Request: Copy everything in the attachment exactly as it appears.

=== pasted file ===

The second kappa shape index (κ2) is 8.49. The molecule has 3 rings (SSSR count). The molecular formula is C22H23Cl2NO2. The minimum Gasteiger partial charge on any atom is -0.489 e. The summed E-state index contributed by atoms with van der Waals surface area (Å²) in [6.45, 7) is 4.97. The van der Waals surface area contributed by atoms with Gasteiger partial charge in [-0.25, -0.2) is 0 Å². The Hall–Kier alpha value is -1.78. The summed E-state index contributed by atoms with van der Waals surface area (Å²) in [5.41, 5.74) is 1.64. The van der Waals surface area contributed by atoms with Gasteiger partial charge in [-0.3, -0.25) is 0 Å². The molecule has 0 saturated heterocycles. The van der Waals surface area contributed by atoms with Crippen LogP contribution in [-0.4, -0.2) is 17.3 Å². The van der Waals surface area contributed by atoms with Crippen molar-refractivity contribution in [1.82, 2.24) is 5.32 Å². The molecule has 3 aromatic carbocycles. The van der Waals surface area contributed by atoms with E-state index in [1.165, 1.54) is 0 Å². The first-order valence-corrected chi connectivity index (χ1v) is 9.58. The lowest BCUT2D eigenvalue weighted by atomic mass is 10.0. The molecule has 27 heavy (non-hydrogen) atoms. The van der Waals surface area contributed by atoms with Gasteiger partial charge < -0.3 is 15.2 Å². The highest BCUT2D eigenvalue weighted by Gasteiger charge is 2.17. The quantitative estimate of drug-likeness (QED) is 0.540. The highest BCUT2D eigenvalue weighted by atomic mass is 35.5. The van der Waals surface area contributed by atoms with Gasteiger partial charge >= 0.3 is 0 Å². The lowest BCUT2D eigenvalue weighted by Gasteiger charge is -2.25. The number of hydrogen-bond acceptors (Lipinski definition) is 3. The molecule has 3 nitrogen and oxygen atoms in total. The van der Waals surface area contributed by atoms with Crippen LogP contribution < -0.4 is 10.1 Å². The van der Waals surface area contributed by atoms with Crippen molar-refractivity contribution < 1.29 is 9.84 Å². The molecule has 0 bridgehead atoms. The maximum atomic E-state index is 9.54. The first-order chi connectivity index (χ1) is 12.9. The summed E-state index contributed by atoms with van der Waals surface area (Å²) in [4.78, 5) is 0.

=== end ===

The second kappa shape index (κ2) is 8.49. The molecule has 3 rings (SSSR count). The molecular formula is C22H23Cl2NO2. The minimum Gasteiger partial charge on any atom is -0.489 e. The summed E-state index contributed by atoms with van der Waals surface area (Å²) in [6.45, 7) is 4.97. The van der Waals surface area contributed by atoms with Gasteiger partial charge in [-0.25, -0.2) is 0 Å². The Hall–Kier alpha value is -1.78. The summed E-state index contributed by atoms with van der Waals surface area (Å²) in [5.41, 5.74) is 1.64. The van der Waals surface area contributed by atoms with Gasteiger partial charge in [-0.3, -0.25) is 0 Å². The molecule has 0 saturated heterocycles. The van der Waals surface area contributed by atoms with Crippen LogP contribution in [-0.4, -0.2) is 17.3 Å². The van der Waals surface area contributed by atoms with Crippen molar-refractivity contribution in [1.82, 2.24) is 5.32 Å². The molecule has 3 aromatic carbocycles. The van der Waals surface area contributed by atoms with E-state index in [1.165, 1.54) is 0 Å². The first-order valence-corrected chi connectivity index (χ1v) is 9.58. The lowest BCUT2D eigenvalue weighted by atomic mass is 10.0. The molecule has 27 heavy (non-hydrogen) atoms. The van der Waals surface area contributed by atoms with Gasteiger partial charge < -0.3 is 15.2 Å². The highest BCUT2D eigenvalue weighted by Gasteiger charge is 2.17. The quantitative estimate of drug-likeness (QED) is 0.540. The highest BCUT2D eigenvalue weighted by atomic mass is 35.5. The van der Waals surface area contributed by atoms with Gasteiger partial charge >= 0.3 is 0 Å². The lowest BCUT2D eigenvalue weighted by Gasteiger charge is -2.25. The number of hydrogen-bond acceptors (Lipinski definition) is 3. The molecule has 3 nitrogen and oxygen atoms in total. The van der Waals surface area contributed by atoms with Crippen LogP contribution < -0.4 is 10.1 Å². The van der Waals surface area contributed by atoms with Crippen molar-refractivity contribution < 1.29 is 9.84 Å². The molecule has 0 bridgehead atoms. The maximum atomic E-state index is 9.54. The first-order chi connectivity index (χ1) is 12.9. The summed E-state index contributed by atoms with van der Waals surface area (Å²) in [4.78, 5) is 0.